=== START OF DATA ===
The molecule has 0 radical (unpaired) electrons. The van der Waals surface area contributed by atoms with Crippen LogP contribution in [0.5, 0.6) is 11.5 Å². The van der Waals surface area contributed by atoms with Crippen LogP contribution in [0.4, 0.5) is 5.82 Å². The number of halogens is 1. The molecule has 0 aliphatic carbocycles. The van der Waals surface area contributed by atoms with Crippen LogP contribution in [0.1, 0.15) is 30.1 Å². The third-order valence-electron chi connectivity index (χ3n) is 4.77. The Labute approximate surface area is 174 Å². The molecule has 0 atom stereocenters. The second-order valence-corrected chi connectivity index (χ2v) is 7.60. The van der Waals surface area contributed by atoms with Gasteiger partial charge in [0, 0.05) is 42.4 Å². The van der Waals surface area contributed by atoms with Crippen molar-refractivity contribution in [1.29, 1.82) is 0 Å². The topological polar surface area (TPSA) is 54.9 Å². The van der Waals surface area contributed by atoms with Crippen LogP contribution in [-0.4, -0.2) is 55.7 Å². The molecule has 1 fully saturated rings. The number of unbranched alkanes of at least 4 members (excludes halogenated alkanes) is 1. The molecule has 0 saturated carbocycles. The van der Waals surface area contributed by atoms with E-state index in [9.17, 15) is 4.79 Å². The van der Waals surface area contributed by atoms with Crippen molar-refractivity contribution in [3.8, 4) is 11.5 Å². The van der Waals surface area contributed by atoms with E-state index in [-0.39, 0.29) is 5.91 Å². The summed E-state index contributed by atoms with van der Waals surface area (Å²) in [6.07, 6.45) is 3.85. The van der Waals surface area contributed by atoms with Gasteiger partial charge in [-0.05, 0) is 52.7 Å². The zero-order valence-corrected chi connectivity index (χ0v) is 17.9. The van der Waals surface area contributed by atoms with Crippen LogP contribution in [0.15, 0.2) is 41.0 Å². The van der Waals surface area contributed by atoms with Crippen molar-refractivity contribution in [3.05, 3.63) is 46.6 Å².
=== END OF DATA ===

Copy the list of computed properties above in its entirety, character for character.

The molecule has 0 radical (unpaired) electrons. The van der Waals surface area contributed by atoms with Crippen LogP contribution in [0.5, 0.6) is 11.5 Å². The van der Waals surface area contributed by atoms with Crippen LogP contribution in [0.4, 0.5) is 5.82 Å². The number of halogens is 1. The molecule has 0 aliphatic carbocycles. The van der Waals surface area contributed by atoms with Crippen LogP contribution in [0.1, 0.15) is 30.1 Å². The third-order valence-electron chi connectivity index (χ3n) is 4.77. The Labute approximate surface area is 174 Å². The molecule has 0 atom stereocenters. The second-order valence-corrected chi connectivity index (χ2v) is 7.60. The van der Waals surface area contributed by atoms with Gasteiger partial charge in [0, 0.05) is 42.4 Å². The van der Waals surface area contributed by atoms with Crippen molar-refractivity contribution in [1.29, 1.82) is 0 Å². The topological polar surface area (TPSA) is 54.9 Å². The van der Waals surface area contributed by atoms with Crippen LogP contribution in [-0.4, -0.2) is 55.7 Å². The molecule has 1 fully saturated rings. The number of unbranched alkanes of at least 4 members (excludes halogenated alkanes) is 1. The molecule has 0 saturated carbocycles. The van der Waals surface area contributed by atoms with E-state index in [9.17, 15) is 4.79 Å². The van der Waals surface area contributed by atoms with Crippen molar-refractivity contribution in [3.8, 4) is 11.5 Å². The van der Waals surface area contributed by atoms with E-state index in [-0.39, 0.29) is 5.91 Å². The summed E-state index contributed by atoms with van der Waals surface area (Å²) in [6.07, 6.45) is 3.85. The van der Waals surface area contributed by atoms with Gasteiger partial charge in [-0.05, 0) is 52.7 Å². The zero-order valence-corrected chi connectivity index (χ0v) is 17.9. The van der Waals surface area contributed by atoms with Crippen LogP contribution in [0.15, 0.2) is 41.0 Å². The van der Waals surface area contributed by atoms with Crippen molar-refractivity contribution in [3.05, 3.63) is 46.6 Å².